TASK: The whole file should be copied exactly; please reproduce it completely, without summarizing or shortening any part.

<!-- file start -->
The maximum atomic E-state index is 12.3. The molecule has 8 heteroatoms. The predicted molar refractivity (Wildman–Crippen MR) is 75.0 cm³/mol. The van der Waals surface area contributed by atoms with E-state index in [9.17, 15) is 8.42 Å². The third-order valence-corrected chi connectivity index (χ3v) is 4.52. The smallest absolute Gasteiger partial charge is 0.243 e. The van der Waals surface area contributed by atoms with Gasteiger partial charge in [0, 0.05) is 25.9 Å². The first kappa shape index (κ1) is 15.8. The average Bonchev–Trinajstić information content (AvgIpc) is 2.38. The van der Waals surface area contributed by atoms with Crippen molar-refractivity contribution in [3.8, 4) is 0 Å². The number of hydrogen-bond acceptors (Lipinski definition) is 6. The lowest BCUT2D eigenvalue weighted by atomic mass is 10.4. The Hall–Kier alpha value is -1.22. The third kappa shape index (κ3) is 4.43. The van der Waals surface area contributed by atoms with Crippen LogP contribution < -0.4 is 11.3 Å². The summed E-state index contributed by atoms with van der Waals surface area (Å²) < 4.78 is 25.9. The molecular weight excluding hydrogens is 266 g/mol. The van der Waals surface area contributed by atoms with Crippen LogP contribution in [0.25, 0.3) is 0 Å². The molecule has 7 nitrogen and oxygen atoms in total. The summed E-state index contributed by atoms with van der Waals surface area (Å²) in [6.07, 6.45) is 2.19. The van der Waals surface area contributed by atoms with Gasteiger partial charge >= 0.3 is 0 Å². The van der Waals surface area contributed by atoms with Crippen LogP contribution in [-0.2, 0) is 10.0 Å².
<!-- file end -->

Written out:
The maximum atomic E-state index is 12.3. The molecule has 8 heteroatoms. The predicted molar refractivity (Wildman–Crippen MR) is 75.0 cm³/mol. The van der Waals surface area contributed by atoms with E-state index in [9.17, 15) is 8.42 Å². The third-order valence-corrected chi connectivity index (χ3v) is 4.52. The smallest absolute Gasteiger partial charge is 0.243 e. The van der Waals surface area contributed by atoms with Gasteiger partial charge in [0, 0.05) is 25.9 Å². The first kappa shape index (κ1) is 15.8. The average Bonchev–Trinajstić information content (AvgIpc) is 2.38. The van der Waals surface area contributed by atoms with Crippen molar-refractivity contribution in [3.8, 4) is 0 Å². The number of hydrogen-bond acceptors (Lipinski definition) is 6. The lowest BCUT2D eigenvalue weighted by atomic mass is 10.4. The Hall–Kier alpha value is -1.22. The third kappa shape index (κ3) is 4.43. The van der Waals surface area contributed by atoms with Crippen LogP contribution < -0.4 is 11.3 Å². The summed E-state index contributed by atoms with van der Waals surface area (Å²) < 4.78 is 25.9. The molecular weight excluding hydrogens is 266 g/mol. The van der Waals surface area contributed by atoms with Crippen LogP contribution in [0.25, 0.3) is 0 Å². The molecule has 7 nitrogen and oxygen atoms in total. The summed E-state index contributed by atoms with van der Waals surface area (Å²) in [6.07, 6.45) is 2.19. The van der Waals surface area contributed by atoms with Gasteiger partial charge >= 0.3 is 0 Å². The van der Waals surface area contributed by atoms with Crippen LogP contribution in [-0.2, 0) is 10.0 Å².